GREENSBORO, N.C. — We're staying on top of all things business this morning with the Triad Business Journal.
Thursday's big news on a future development project in Greensboro took the focus of the conversation.
Luke Bollinger with the Triad Business Journal says Roy Carroll's development announcement is huge for the city of Greensboro.
"I think it might be the biggest investment planned for Downtown Greensboro in the city's history," said Bollinger.
The 'Carroll South of Ballpark' space aims to bring more retail and residential space to downtown Greensboro, including a modern luxury hotel.
Developer Roy Carroll says the development will be a game-changer for downtown Greensboro.
It's a $140 million investment that the Carroll Companies will make which would include 280 luxury residential units, 12,000 square feet of retail and restaurant space in phase 1 with a possible grocery store.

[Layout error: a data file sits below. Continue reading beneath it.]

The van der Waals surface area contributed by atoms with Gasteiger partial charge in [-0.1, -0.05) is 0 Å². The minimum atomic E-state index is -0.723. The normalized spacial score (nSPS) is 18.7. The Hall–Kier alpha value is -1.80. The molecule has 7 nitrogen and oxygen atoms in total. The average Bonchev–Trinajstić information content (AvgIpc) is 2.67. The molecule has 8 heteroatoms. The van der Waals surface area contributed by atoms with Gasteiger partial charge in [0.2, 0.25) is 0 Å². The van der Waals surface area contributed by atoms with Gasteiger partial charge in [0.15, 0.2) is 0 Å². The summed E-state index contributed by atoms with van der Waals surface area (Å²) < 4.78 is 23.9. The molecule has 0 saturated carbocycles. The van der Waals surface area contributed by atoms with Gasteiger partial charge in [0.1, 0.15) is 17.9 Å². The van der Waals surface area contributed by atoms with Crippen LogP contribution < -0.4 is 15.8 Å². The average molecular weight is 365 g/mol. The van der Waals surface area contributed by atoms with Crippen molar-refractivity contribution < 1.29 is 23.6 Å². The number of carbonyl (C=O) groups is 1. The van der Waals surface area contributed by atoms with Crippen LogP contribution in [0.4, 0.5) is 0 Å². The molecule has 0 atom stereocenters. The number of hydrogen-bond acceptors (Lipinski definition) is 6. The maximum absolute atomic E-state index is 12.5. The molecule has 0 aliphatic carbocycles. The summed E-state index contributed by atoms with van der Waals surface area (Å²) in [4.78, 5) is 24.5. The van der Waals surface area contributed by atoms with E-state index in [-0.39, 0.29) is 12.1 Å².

Phase 2 would include 17,000 square feet of retail and restaurant space and 13,000 square feet of meeting space for events along Friendly Avenue. A 150-room Aloft Hotel with a rooftop bar and pool on the 10th floor
Phase 3 will be an office tower a minimum of 180,000 square feet and 20 stories.
Carroll also said he believes he can get a grocery store in the area, but a retailer has not yet been identified.
The other big story is out of High Point, just in time for the High Point Rockers opening day at BB&T Point.
Bollinger says a developer is unveiling the first tenant for The Outfields in downtown.
Cana Dev, a Baltimore-based commercial development firm that specializes in food halls, will spend the next year or so developing, branding and filling the first-floor space inside 275 N. Elm St. with destination eating options.
It's part of the Outfields project being developed by Elliott Sidewalk Communities, that seeks to surround the ballpark with office, retail residential and hotel space.
The food hall is something between a food court and an open market. It will be different from a market because vendors are selling prepared foods, not produce.
Bollinger says eight to 10 local vendors will eventually operate inside.